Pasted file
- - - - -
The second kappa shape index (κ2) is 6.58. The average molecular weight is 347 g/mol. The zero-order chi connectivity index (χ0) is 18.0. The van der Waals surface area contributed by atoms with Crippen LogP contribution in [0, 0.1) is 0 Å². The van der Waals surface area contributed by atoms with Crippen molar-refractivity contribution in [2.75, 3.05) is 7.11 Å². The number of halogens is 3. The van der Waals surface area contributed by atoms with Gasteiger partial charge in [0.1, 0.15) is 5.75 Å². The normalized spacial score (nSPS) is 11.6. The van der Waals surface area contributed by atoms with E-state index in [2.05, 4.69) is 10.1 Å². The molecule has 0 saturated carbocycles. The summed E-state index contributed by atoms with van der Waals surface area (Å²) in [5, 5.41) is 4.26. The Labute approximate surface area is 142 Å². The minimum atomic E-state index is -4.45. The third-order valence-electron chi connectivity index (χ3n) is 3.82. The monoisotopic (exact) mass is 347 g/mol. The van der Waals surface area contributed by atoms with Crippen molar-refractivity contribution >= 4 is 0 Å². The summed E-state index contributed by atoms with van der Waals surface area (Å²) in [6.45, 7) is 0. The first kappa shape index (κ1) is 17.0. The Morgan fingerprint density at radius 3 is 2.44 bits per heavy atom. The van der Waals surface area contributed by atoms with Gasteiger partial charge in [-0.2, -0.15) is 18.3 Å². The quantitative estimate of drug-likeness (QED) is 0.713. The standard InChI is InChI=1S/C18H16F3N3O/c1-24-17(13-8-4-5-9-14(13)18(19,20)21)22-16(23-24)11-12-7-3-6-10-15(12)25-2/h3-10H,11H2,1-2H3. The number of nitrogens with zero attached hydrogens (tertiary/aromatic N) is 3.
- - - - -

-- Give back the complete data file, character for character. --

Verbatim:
The second kappa shape index (κ2) is 6.58. The average molecular weight is 347 g/mol. The zero-order chi connectivity index (χ0) is 18.0. The van der Waals surface area contributed by atoms with Crippen LogP contribution in [0, 0.1) is 0 Å². The van der Waals surface area contributed by atoms with Crippen molar-refractivity contribution in [2.75, 3.05) is 7.11 Å². The number of halogens is 3. The van der Waals surface area contributed by atoms with Gasteiger partial charge in [0.1, 0.15) is 5.75 Å². The normalized spacial score (nSPS) is 11.6. The van der Waals surface area contributed by atoms with E-state index in [2.05, 4.69) is 10.1 Å². The molecule has 0 saturated carbocycles. The summed E-state index contributed by atoms with van der Waals surface area (Å²) in [5, 5.41) is 4.26. The Labute approximate surface area is 142 Å². The minimum atomic E-state index is -4.45. The third-order valence-electron chi connectivity index (χ3n) is 3.82. The monoisotopic (exact) mass is 347 g/mol. The van der Waals surface area contributed by atoms with Crippen molar-refractivity contribution >= 4 is 0 Å². The summed E-state index contributed by atoms with van der Waals surface area (Å²) in [6.45, 7) is 0. The first kappa shape index (κ1) is 17.0. The Morgan fingerprint density at radius 3 is 2.44 bits per heavy atom. The van der Waals surface area contributed by atoms with Gasteiger partial charge in [-0.2, -0.15) is 18.3 Å². The quantitative estimate of drug-likeness (QED) is 0.713. The standard InChI is InChI=1S/C18H16F3N3O/c1-24-17(13-8-4-5-9-14(13)18(19,20)21)22-16(23-24)11-12-7-3-6-10-15(12)25-2/h3-10H,11H2,1-2H3. The number of nitrogens with zero attached hydrogens (tertiary/aromatic N) is 3.